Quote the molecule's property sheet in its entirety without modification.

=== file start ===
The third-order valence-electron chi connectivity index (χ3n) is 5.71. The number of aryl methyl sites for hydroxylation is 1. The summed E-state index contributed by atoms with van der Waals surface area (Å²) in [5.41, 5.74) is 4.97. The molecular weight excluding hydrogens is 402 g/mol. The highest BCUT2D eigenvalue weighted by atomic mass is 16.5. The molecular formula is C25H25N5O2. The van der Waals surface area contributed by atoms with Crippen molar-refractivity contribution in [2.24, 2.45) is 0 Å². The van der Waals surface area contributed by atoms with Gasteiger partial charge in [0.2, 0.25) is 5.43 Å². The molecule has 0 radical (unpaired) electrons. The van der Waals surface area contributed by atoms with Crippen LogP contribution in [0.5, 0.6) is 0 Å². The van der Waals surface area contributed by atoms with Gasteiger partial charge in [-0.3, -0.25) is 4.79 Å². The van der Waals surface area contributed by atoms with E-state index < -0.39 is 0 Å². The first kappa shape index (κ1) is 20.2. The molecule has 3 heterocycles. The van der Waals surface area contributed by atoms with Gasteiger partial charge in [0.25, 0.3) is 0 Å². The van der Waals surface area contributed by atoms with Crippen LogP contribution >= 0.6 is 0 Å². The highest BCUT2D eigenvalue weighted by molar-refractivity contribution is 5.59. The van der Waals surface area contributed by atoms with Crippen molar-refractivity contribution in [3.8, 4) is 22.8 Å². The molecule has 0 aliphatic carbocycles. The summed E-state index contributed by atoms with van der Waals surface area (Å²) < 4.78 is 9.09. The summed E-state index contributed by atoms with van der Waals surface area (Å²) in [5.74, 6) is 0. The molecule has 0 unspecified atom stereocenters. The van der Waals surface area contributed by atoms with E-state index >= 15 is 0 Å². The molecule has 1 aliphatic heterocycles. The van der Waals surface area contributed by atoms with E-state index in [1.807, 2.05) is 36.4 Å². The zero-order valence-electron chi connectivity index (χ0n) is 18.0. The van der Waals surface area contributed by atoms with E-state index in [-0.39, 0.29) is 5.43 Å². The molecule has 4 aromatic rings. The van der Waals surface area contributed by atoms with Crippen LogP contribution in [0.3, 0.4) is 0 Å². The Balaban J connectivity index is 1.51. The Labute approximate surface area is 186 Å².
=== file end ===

The third-order valence-electron chi connectivity index (χ3n) is 5.71. The number of aryl methyl sites for hydroxylation is 1. The summed E-state index contributed by atoms with van der Waals surface area (Å²) in [5.41, 5.74) is 4.97. The molecular weight excluding hydrogens is 402 g/mol. The highest BCUT2D eigenvalue weighted by atomic mass is 16.5. The molecular formula is C25H25N5O2. The van der Waals surface area contributed by atoms with Crippen molar-refractivity contribution in [2.24, 2.45) is 0 Å². The van der Waals surface area contributed by atoms with Gasteiger partial charge in [0.2, 0.25) is 5.43 Å². The molecule has 0 radical (unpaired) electrons. The van der Waals surface area contributed by atoms with Crippen LogP contribution in [0.5, 0.6) is 0 Å². The van der Waals surface area contributed by atoms with Gasteiger partial charge in [-0.3, -0.25) is 4.79 Å². The van der Waals surface area contributed by atoms with E-state index < -0.39 is 0 Å². The first kappa shape index (κ1) is 20.2. The molecule has 3 heterocycles. The van der Waals surface area contributed by atoms with Gasteiger partial charge in [0.25, 0.3) is 0 Å². The van der Waals surface area contributed by atoms with Crippen LogP contribution >= 0.6 is 0 Å². The highest BCUT2D eigenvalue weighted by molar-refractivity contribution is 5.59. The van der Waals surface area contributed by atoms with Crippen molar-refractivity contribution in [3.8, 4) is 22.8 Å². The molecule has 0 aliphatic carbocycles. The summed E-state index contributed by atoms with van der Waals surface area (Å²) < 4.78 is 9.09. The summed E-state index contributed by atoms with van der Waals surface area (Å²) in [5.74, 6) is 0. The molecule has 0 unspecified atom stereocenters. The van der Waals surface area contributed by atoms with E-state index >= 15 is 0 Å². The molecule has 1 aliphatic heterocycles. The van der Waals surface area contributed by atoms with E-state index in [1.807, 2.05) is 36.4 Å². The zero-order valence-electron chi connectivity index (χ0n) is 18.0. The van der Waals surface area contributed by atoms with E-state index in [-0.39, 0.29) is 5.43 Å². The molecule has 4 aromatic rings. The van der Waals surface area contributed by atoms with Crippen LogP contribution in [0.3, 0.4) is 0 Å². The Balaban J connectivity index is 1.51. The Labute approximate surface area is 186 Å².